Not to be outdone by Kermit’s brief dip in the lake, Miss Piggy showed us exactly what can be done with a puppet and a swimming pool in The Great Muppet Caper.  Do you think that when Jim Henson sprayed Wontkins with a fire hose, he ever thought he’d be filming an entire Busby Berkeley-inspired musical sequence by submerging his best puppeteer for a week with a puppet and 18 professional water ballet dancers?  I like to think that he did, if only because it was the ultimate in pushing the boundaries of what he could do with a puppet and a little bit of water.

Lubbock Lou and his Jug Huggers got caught in the rain in the Gene Kelly episode of The Muppet Show, singing (appropriately enough) about water.  The lead singer even chokes a little on the water, which is exactly why you should leave singing in the rain to Mr. Kelly.

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This next one is the example that inspired me to start this article in the first place.  Caroll Spinney once told us that in the old days of Sesame Street, whenever the Big Bird puppet was ready to be replaced, they would do something with the old one that they wouldn’t have been able to do otherwise.  In 1982, Big Bird went to summer camp, and he jumped into a lake to learn how to swim.  The water almost definitely ended up ruining the puppet, but that’s why you always carry a spare Bird.

The Skeksis are some incredibly impressive puppets.  So impressive, I’m a little surprised that Jim Henson and Frank Oz would risk ruining those elaborate creations with just a little moisture.  But I guess they’re covered in slime all the time anyway.  In the dinner scene above, you’ll see one of the Skeksis straight-up dip his face in a bowl of water.  And it’s one of the least gross things that the Skeksis do.

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Gonzo and Rowlf find themselves in the water in Rocky Mountain Holiday with John Denver.  In once scene, Rowlf is reading a book while floating on an inner tube on a lake.  Gonzo, for some reason, is jetting through the water, Jaws-style, and his nose punctures the inner tube.  And then you see Rowlf, fully in the lake, with a presumably soaked Jim Henson somewhere underwater beneath him.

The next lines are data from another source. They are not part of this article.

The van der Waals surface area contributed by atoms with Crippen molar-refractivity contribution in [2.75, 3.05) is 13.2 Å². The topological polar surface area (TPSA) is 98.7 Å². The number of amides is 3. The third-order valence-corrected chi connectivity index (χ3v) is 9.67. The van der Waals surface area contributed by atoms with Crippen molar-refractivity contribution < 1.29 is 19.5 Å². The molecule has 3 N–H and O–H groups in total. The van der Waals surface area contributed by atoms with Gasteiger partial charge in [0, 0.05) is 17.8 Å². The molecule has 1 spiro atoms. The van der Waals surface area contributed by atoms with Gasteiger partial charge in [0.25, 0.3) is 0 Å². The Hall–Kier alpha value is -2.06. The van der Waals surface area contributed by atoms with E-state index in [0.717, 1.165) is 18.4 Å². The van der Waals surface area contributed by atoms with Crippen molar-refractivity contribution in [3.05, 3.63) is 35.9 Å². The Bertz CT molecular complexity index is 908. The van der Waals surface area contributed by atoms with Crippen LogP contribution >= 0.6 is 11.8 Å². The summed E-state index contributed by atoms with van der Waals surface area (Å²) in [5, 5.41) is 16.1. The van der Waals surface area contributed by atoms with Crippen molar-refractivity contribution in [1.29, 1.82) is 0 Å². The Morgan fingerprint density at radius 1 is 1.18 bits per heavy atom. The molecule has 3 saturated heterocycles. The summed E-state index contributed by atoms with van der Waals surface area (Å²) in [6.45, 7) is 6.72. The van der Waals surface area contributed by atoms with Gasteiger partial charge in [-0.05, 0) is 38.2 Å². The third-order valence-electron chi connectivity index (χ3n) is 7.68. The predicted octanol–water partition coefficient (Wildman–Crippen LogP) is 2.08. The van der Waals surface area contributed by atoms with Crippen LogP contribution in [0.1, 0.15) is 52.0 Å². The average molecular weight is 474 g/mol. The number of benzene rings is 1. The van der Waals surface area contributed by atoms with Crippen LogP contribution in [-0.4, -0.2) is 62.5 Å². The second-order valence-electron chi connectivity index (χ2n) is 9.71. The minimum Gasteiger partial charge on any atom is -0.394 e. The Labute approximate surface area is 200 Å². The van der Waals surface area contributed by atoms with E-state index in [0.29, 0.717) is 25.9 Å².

And then, there’s Fraggle Rock, the prime example of wet Muppets.  One of the first things we even see in the series, right there in the opening title sequence, are Gobo and Wembley jumping into the pool.  That right there lets you know that this show will be pushing the boundaries of dryness, which we’d only seen a few times before from Jim Henson’s creations.  There are dozens of examples of wet Fraggles, but I’ll try and limit it to a few that really stand out to me.

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The episode, “Let the Water Run” is all about water, and how it ties the different Fraggle Rock species together.  And although Red does go for a swim in the episode, we also see Traveling Matt, still roaming around Outer Space, get rained on, thanks to the Silly Creatures’ invention (the umbrella) that pulls water down from the sky.

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In “We Love You, Wembley”, Junior Gorg drops Wembley into the well, thus making him lose his magic love potion.  But more importantly, it made his hair slick down, making him look super weird with a tiny head.

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Somehow I knew that Large Marvin would be the kind of guy to wear a t-shirt while swimming, as seen in his debut episode, “The Beast of Blue Rock”.

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Once again, Traveling Matt gets wet, but this time while riding on a kayak down some white water rapids.  I just hope the rest of Dave Goelz stayed nice and dry while crammed inside that kayak with his arm getting drenched.

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The apex of the Fraggle/water combination has got to be the Merggles, as seen in the episode “Beyond the Pond”.  They’re sort of like mermaids, but half-Fraggle instead of half-human.  (The bottom half, as you may imagine, remains part-fish.)  Not only do the Fraggles need to swim through the water to meet the Merggles, but the Merggles themselves spend most of their time in the water.  It’s fitting that this episode was near the end of the series, because that’s pretty much their final thesis.  I mean, when it comes to water stuff.

Try as he might, Gonzo wasn’t able to stay above the water line during his stunt show in Muppets Take Manhattan.  Personally, I blame Margaret.